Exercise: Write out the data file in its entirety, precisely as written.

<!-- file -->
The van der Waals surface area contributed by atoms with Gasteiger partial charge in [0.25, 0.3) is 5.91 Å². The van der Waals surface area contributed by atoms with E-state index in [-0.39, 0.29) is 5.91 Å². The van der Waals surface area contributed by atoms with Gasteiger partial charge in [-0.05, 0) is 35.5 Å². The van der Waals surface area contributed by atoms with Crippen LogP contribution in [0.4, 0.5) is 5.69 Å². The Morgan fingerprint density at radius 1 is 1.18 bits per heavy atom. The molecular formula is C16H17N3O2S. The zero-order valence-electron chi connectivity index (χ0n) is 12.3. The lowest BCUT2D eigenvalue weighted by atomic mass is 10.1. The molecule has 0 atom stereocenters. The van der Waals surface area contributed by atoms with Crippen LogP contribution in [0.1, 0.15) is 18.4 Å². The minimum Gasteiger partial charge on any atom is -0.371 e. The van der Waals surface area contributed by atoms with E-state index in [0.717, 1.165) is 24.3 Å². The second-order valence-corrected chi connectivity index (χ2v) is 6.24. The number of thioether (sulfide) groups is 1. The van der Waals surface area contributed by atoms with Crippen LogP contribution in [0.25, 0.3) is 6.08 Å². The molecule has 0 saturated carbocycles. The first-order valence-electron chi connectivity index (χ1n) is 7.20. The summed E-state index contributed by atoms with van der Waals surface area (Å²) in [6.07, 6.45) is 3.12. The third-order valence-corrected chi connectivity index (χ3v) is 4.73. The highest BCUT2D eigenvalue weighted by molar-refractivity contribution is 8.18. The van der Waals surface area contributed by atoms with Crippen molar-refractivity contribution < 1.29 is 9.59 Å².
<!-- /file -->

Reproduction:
The van der Waals surface area contributed by atoms with Gasteiger partial charge in [0.25, 0.3) is 5.91 Å². The van der Waals surface area contributed by atoms with E-state index in [-0.39, 0.29) is 5.91 Å². The van der Waals surface area contributed by atoms with Gasteiger partial charge in [-0.05, 0) is 35.5 Å². The van der Waals surface area contributed by atoms with Crippen LogP contribution in [0.4, 0.5) is 5.69 Å². The Morgan fingerprint density at radius 1 is 1.18 bits per heavy atom. The molecular formula is C16H17N3O2S. The zero-order valence-electron chi connectivity index (χ0n) is 12.3. The lowest BCUT2D eigenvalue weighted by atomic mass is 10.1. The molecule has 0 atom stereocenters. The van der Waals surface area contributed by atoms with Crippen LogP contribution in [0.1, 0.15) is 18.4 Å². The minimum Gasteiger partial charge on any atom is -0.371 e. The van der Waals surface area contributed by atoms with E-state index in [0.717, 1.165) is 24.3 Å². The second-order valence-corrected chi connectivity index (χ2v) is 6.24. The number of thioether (sulfide) groups is 1. The van der Waals surface area contributed by atoms with Crippen LogP contribution in [0.25, 0.3) is 6.08 Å². The molecule has 0 saturated carbocycles. The first-order valence-electron chi connectivity index (χ1n) is 7.20. The summed E-state index contributed by atoms with van der Waals surface area (Å²) in [6.07, 6.45) is 3.12. The third-order valence-corrected chi connectivity index (χ3v) is 4.73. The highest BCUT2D eigenvalue weighted by molar-refractivity contribution is 8.18. The van der Waals surface area contributed by atoms with Crippen molar-refractivity contribution < 1.29 is 9.59 Å².